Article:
Verb

The Army disciplined seven men for the incident, penalties ranging from pay-cuts and loss of rank to dismissal from the Rangers and return to the rank-and-file Army. — Gary Smith, Sports Illustrated, 11 Sept. 2006 Volunteers have to undergo a program to discipline the mind and cleanse the soul. — Aparism Ghosh, Time, 4 July 2005 The teacher then took me to the principal's office. There, the principal attempted to discipline me with an old Catholic school technique called "paddling" … — Lalo Gomez, Undoing Time, 2001 She was disciplined for misbehaving in class. He seems unwilling or unable to discipline his children. I'm trying to discipline myself to eat less.
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Recent Examples on the Web: Noun

In the video, an administrator is also heard explaining that the student was not the only one facing discipline because of her hairstyle. Amira Rasool, Allure, "A Black Student’s Elementary School Reportedly Sent Her Home for Wearing Box Braids," 22 Aug. 2018 In the video, an administrator is also heard explaining that the student was not the only one facing discipline because of her hairstyle. Amira Rasool, Teen Vogue, "A Black Student Was Reportedly Sent Home from Christ the King Elementary School for Wearing Box Braids," 21 Aug. 2018 The Commissioner will impose appropriate discipline on league personnel who do not stand and show respect for the flag and the Anthem.​ Follow Lorenzo Reyes on Twitter @LorenzoGReyes. Lorenzo Reyes And Zak Keefer, Indianapolis Star, "Colts on NFL's new anthem policy: 'Obviously, we’re keeping an eye' on it," 23 May 2018 The MacArthur Fellows Program awards grants across all disciplines to people who are nominated by others in their communities. Hannah Rodriguez, The Seattle Times, "UW researcher wins $625,000 MacArthur ‘genius grant’ for transgender youth study," 4 Oct. 2018 Apparently the Wharton School failed to teach Machiavelli on the advantages of discipline over rage. Joseph Epstein, WSJ, "If Trump Were a Poet, He’d Be Rudyard Kipling," 26 Dec. 2018 With Chrome, Firefox, and Edge all as going concerns, a fair amount of discipline is imposed on Web developers. Peter Bright, Ars Technica, "Google isn’t the company that we should have handed the Web over to," 17 Dec. 2018 The city’s Civilian Office of Police Accountability, which investigates police misconduct allegations, has yet to announce the findings of its investigation into the bar fight or any potential recommendation of discipline. Dan Hinkel, chicagotribune.com, "Chicago cop involved in controversial fatal shooting cleared by judge in bar fight," 10 July 2018 Spending volatility' is a function of political discipline, something lacking in Sacramento. sacbee, "Tax haircuts and concerts – or the rich? Californians consider the options," 9 July 2018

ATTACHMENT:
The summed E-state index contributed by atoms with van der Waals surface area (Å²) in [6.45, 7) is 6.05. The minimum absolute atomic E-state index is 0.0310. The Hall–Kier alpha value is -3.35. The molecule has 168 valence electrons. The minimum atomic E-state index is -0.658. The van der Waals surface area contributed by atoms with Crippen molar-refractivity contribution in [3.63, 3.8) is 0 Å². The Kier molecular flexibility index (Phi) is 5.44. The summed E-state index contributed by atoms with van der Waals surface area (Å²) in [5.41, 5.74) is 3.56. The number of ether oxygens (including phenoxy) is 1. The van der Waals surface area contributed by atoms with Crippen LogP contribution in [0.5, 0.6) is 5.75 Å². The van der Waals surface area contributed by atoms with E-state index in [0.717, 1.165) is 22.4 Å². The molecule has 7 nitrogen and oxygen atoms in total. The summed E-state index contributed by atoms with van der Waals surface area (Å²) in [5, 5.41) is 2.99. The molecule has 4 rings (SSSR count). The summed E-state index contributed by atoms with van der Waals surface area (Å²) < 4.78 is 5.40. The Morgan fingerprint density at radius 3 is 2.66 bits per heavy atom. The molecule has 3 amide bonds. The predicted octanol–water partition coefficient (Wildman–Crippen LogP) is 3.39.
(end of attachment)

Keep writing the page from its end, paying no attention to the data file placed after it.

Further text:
Recent Examples on the Web: Verb

Stephen Gillers, a professor of legal ethics at New York University, said Schlossberg could be disciplined should he be convicted of something as serious as disorderly conduct. NBC News, "New York politicians file formal complaint against lawyer whose racist rant went viral," 17 May 2018 But officials at Charlotte Catholic High said students leaders had chosen to pray rather than walk out of class that day, but acknowledged that the school's principal had told students they could be disciplined for leaving class. Bruce Henderson, charlotteobserver, "Myers Park High students say they were suspended for walkout over gun violence | Charlotte Observer," 20 Apr. 2018 Other schools across the state said their students who did walk out of school would be disciplined, while several schools organized other activities to honor the 17 slain in Florida. Ivana Hrynkiw, AL.com, "Huffman High School students walk out of class for student killed last week, Florida victims," 14 Mar. 2018 Sacramento City Unified leaders have yet to decide if students will be disciplined for walking out of class on March 14. Diana Lambert, sacbee, "Local schools gird for student walkout over gun violence," 4 Mar. 2018 The Lakers have been disciplined by the NBA for tampering twice in the past year. Charlotte Carroll, SI.com, "Report: Lakers Hold Meeting to Warn Staff About Tampering," 20 June 2018 Bailey actually was disciplined by the sheriff’s office for two of the incidents described by the DA. Brian Chasnoff, San Antonio Express-News, "Attorney defends deputy against claims of racism, violence," 5 June 2018 Two Chicago police officers were disciplined earlier this month for lying about an unauthorized police pursuit that ended in a crash, severely injuring a teenage girl. Jeremy Gorner, chicagotribune.com, "Two Chicago cops suspended for lying about an unauthorized chase that injured teen girl — 14 years ago," 31 May 2018 The judge is also being disciplined for inappropriately communicating with lawyers about scheduling outside of court. Breanna Edwards, The Root, "Miami Judge Uses Racial Slur to Describe Black Defendant, Blames Language on Growing Up in New York," 23 May 2018